4. 1 point
    LAD, blessings as you continue your PD journey. Dianne
  5. 1 point
    Caution, sounds too good to be true. Like a paid advertising post written by a sales person to generate web traffic...
  6. 1 point
    Thinking of you Dianne. Take care.
  7. 1 point
    Hugs to you Dianne. I'm sure Casey and your Dad had a wonderful reunion.
  8. 1 point
    Dear Dianne accept my sympathy and wishes. Thinking of you. Em
  9. 1 point
    Dear Dianne, Please accept my wishes of sympathy to you concerning the passing of your Father. He is at Peace now. Your heart will heal as you remember his life, and as time passes, you will emerge even stonger. Peace be with you Dianne. Virtual hug, jb.
  10. 1 point
    Diane Thoughts and prayers are with you. You are a very resilient person with all the things that have happened to you in the last year or so. Will be thinking of you Barry and Marsha
  11. 1 point
    Accept my sympathy Beau's mom,may his soul rest in perfect peace.Amen.
  12. 1 point
    Dianne- I am sorry for your loss. I will continue to keep you and your family in my prayers. LAD
  13. 1 point
    Thank you for all the feedback. I had an acupuncturist discuss medical cannibis with my mom last year - my mom was completely against it. It is a generational/stigma thing. I will revisit the idea as I think it could be very good for her.
  14. 1 point
    My husband is using it with GREAT success. Huge pain relief, huge restless leg relief. Helps anxiety and it is the very best thing we have discovered.
  15. 1 point
    My husband has found HUGE pain relief from Cannabis. He is having hip replacement today and over the last few months got off all pharmaceuticals thanks to medical cannabis. It helps muscle cramps, restless leg, pain, and anxiety. He is also eating better. He is 64 and was diagnosed with Young Onset 15 years ago.
  16. 1 point
    Good morning Here it is just 12 days from Christmas ,.But this is a task put before us not of our choosing. As of yesterday the reconciliation panel is meeting .The bill is 479 pages,so far there is 1 page of discussion,lol The plan is a early vote next week Just a few things to know what to expect.Little tax cuts for the middle class,most to wealthy donors, We will be the ones paying for the cuts in at least$25 billion in medicare.not even mentioning medicaid or research money for Parkinson A provision in the house version will allow a flood of dark money to flood the political contributions and also be tax exempt Businesses will be further rewarded to move their factories offshore courtesy US tax payers The list is wish list of losses for the American people If your representative has voted for these cuts please give them a call and voice your objection Make sure they take your name and address Have a nice day John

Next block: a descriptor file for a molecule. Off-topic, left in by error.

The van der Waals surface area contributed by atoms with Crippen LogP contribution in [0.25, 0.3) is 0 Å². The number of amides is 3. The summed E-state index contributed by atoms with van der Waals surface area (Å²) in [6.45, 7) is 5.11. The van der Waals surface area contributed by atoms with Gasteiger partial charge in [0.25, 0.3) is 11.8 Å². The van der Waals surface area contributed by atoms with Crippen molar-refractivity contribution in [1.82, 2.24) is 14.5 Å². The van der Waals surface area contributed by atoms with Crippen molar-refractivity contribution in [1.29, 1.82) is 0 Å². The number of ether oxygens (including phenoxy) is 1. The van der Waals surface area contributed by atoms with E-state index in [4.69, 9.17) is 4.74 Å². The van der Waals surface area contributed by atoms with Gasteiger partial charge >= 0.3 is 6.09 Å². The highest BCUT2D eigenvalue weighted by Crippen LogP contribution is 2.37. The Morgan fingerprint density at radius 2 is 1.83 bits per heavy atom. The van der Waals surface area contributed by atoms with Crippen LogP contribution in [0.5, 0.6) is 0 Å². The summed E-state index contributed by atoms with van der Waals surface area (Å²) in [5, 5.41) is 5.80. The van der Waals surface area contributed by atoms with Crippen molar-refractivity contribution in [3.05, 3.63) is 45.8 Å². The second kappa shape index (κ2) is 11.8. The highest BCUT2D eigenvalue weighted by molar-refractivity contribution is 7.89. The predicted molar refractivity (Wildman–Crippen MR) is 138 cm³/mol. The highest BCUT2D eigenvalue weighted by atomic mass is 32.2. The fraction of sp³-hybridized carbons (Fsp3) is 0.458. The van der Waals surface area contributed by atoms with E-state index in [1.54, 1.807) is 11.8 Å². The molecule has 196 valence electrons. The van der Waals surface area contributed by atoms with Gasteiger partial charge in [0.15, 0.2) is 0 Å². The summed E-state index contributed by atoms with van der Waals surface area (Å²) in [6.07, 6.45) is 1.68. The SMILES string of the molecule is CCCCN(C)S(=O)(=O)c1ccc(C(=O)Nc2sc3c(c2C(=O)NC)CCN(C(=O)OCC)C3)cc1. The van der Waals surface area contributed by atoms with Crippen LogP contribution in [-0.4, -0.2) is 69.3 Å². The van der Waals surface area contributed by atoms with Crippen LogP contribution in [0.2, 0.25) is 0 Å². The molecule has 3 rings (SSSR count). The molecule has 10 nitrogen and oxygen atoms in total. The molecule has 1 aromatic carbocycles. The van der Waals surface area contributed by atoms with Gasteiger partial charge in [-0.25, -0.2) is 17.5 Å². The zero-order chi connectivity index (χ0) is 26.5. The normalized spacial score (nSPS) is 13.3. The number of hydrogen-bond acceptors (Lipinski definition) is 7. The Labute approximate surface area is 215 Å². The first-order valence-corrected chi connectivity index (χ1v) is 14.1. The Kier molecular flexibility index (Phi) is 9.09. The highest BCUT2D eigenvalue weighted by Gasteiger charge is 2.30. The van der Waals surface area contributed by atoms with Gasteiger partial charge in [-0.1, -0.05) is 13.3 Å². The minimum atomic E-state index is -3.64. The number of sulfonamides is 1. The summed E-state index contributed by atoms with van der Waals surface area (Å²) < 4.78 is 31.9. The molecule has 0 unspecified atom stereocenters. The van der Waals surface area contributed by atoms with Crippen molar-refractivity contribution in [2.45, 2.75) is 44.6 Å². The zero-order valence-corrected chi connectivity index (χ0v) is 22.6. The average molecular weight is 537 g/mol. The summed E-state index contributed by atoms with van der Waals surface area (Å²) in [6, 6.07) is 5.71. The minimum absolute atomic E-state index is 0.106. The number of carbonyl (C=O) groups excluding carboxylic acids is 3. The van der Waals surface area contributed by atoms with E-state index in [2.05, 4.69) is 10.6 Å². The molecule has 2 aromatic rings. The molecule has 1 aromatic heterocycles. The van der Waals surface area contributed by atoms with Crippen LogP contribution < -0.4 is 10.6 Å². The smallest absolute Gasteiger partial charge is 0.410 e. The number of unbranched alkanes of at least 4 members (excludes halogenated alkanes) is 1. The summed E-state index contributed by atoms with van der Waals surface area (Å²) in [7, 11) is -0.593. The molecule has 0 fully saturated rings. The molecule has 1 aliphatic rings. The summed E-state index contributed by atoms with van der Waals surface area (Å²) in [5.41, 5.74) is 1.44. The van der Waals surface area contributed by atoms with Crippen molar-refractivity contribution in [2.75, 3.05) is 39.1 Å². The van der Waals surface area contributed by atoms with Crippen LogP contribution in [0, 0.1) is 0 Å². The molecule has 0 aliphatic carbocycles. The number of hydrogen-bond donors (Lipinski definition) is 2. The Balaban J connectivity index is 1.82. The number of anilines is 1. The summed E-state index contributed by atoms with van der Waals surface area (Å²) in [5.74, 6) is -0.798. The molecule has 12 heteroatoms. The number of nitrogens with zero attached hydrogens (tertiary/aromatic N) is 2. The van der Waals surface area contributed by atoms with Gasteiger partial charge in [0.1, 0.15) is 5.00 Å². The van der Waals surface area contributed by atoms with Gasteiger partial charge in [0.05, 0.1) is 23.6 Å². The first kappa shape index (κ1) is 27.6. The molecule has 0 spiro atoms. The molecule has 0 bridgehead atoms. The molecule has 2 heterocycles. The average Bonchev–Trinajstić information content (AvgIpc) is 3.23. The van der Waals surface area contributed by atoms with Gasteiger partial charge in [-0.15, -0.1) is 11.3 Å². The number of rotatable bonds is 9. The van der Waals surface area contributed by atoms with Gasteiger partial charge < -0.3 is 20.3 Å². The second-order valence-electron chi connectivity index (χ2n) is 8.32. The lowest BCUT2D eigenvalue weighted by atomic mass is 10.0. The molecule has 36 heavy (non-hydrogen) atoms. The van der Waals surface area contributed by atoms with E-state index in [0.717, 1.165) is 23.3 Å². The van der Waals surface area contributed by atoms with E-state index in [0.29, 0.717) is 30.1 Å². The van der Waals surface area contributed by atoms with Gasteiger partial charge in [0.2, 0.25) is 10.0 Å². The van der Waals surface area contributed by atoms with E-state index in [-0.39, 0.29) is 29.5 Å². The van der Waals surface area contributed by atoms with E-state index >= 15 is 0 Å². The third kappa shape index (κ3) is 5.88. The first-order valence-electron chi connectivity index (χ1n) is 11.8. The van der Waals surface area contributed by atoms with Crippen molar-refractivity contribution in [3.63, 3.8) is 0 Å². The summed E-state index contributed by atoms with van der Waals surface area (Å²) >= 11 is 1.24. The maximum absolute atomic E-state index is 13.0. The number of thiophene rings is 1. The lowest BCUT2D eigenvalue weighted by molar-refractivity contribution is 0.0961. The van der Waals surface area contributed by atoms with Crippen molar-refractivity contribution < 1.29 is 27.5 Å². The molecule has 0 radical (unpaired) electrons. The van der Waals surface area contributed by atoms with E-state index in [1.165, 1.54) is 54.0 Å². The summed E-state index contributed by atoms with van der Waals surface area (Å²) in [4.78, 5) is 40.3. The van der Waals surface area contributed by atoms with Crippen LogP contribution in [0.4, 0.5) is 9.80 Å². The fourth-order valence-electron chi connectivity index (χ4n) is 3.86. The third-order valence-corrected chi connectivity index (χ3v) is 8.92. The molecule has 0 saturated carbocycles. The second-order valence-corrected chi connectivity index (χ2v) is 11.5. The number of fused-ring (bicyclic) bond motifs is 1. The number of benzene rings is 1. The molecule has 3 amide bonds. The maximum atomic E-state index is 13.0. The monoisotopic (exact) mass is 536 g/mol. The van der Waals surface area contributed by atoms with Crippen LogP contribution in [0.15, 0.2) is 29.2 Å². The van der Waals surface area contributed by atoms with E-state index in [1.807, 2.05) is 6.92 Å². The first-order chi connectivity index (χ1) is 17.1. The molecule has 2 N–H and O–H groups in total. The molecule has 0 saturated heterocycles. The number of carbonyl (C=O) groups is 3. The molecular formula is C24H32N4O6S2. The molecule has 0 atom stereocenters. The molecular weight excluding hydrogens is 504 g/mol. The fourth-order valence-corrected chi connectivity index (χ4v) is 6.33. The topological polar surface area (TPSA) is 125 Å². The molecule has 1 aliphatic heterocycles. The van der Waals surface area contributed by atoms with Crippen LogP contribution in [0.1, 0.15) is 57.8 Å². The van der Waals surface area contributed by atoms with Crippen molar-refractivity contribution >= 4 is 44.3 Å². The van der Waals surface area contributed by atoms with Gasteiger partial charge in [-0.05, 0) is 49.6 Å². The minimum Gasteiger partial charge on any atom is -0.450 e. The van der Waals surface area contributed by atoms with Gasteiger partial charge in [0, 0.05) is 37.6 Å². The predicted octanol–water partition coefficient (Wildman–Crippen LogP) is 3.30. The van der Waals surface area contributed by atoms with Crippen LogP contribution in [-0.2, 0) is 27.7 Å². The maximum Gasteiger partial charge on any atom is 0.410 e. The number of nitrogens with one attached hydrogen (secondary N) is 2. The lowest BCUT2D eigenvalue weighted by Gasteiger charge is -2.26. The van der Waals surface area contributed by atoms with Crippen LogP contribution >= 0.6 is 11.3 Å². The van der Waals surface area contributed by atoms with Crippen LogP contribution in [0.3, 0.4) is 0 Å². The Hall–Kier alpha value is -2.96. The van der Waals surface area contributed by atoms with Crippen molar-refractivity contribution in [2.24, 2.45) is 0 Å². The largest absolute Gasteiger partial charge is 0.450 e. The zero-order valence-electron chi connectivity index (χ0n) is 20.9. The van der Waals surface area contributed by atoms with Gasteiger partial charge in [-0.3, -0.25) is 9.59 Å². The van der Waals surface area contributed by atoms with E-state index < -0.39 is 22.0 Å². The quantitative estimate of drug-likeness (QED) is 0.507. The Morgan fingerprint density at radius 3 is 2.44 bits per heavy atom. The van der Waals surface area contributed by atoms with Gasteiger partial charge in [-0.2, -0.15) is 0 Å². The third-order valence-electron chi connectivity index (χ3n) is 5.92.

17. 1 point
    Indeed it is lonely and life changing. I miss my husbands company very much, he is in bed most days, the exhaustion giving him no choice but to sleep. He also has Vascular dementia, and severe Gasteoparesis. When he is awake and alert I take advantage of it. I will post tips as I find out thru trial and error what works. I appreciate you all, the support really helps.
  18. 1 point
    Another tip. Because DH is lying on one side or the other most of the time, his ears are at risk for compression sores. I have a plush throw that I put over his pillow to cushion his ears. It washes easily and has been effective. This is not minky. Minky sheds too much. It is a soft plush—maybe like a fleece, but I call it plush. It is soft and cushiony. My daughter says they are popular as throws and there are a lot of them in the stores.
  19. 1 point
    Hi Peace, Em, Diane and everyone else. That was a very nice post Peace. I'm glad that 2 chickens fell for that trick. I have 5 good layers now that want to put the eggs all in one pile every day. One will be trying to lay her egg and another Girl is standing at the nest telling her to hurry up. The barn light: it is funny how things that we perhaps do or say are often looked upon by others and expected and we may not even know it. Your light obviously was reassuring to that little girl. It's good that you continue it. Next time you go to the feed mill Peace, take a Pail of oats and at least get them rolled for your Hubby. That would of been an unpleasant mouthful. I hope everyone has a great day! Oh Linda, the weather looks like Christmas up the Eastern coast with fresh snow on the ground. Jb
  20. 1 point